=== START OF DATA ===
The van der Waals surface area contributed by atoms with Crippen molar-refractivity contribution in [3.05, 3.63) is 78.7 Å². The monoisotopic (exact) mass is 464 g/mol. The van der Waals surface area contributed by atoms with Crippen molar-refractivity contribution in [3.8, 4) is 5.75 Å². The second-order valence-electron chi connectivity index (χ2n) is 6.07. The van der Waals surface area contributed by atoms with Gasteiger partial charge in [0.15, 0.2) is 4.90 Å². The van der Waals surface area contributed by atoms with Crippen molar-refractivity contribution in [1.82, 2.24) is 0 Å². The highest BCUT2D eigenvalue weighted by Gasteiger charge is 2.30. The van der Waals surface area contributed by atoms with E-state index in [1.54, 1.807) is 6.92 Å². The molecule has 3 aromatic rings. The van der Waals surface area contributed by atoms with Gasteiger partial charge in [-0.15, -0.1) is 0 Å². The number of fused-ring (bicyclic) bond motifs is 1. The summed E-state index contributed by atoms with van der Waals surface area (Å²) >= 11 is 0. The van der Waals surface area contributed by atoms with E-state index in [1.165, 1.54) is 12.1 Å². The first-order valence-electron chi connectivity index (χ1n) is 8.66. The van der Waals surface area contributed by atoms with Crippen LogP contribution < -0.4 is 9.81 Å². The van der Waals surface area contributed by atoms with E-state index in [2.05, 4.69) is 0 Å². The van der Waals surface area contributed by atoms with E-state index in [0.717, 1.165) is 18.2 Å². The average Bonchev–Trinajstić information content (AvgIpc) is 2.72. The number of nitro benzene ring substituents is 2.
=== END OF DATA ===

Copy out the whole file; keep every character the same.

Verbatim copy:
The van der Waals surface area contributed by atoms with Crippen molar-refractivity contribution in [3.05, 3.63) is 78.7 Å². The monoisotopic (exact) mass is 464 g/mol. The van der Waals surface area contributed by atoms with Crippen molar-refractivity contribution in [3.8, 4) is 5.75 Å². The second-order valence-electron chi connectivity index (χ2n) is 6.07. The van der Waals surface area contributed by atoms with Gasteiger partial charge in [0.15, 0.2) is 4.90 Å². The van der Waals surface area contributed by atoms with Crippen molar-refractivity contribution in [1.82, 2.24) is 0 Å². The highest BCUT2D eigenvalue weighted by Gasteiger charge is 2.30. The van der Waals surface area contributed by atoms with E-state index in [1.54, 1.807) is 6.92 Å². The molecule has 3 aromatic rings. The van der Waals surface area contributed by atoms with Gasteiger partial charge in [-0.15, -0.1) is 0 Å². The number of fused-ring (bicyclic) bond motifs is 1. The summed E-state index contributed by atoms with van der Waals surface area (Å²) >= 11 is 0. The van der Waals surface area contributed by atoms with E-state index in [1.165, 1.54) is 12.1 Å². The first-order valence-electron chi connectivity index (χ1n) is 8.66. The van der Waals surface area contributed by atoms with Crippen LogP contribution < -0.4 is 9.81 Å². The van der Waals surface area contributed by atoms with E-state index in [2.05, 4.69) is 0 Å². The van der Waals surface area contributed by atoms with E-state index in [0.717, 1.165) is 18.2 Å². The average Bonchev–Trinajstić information content (AvgIpc) is 2.72. The number of nitro benzene ring substituents is 2.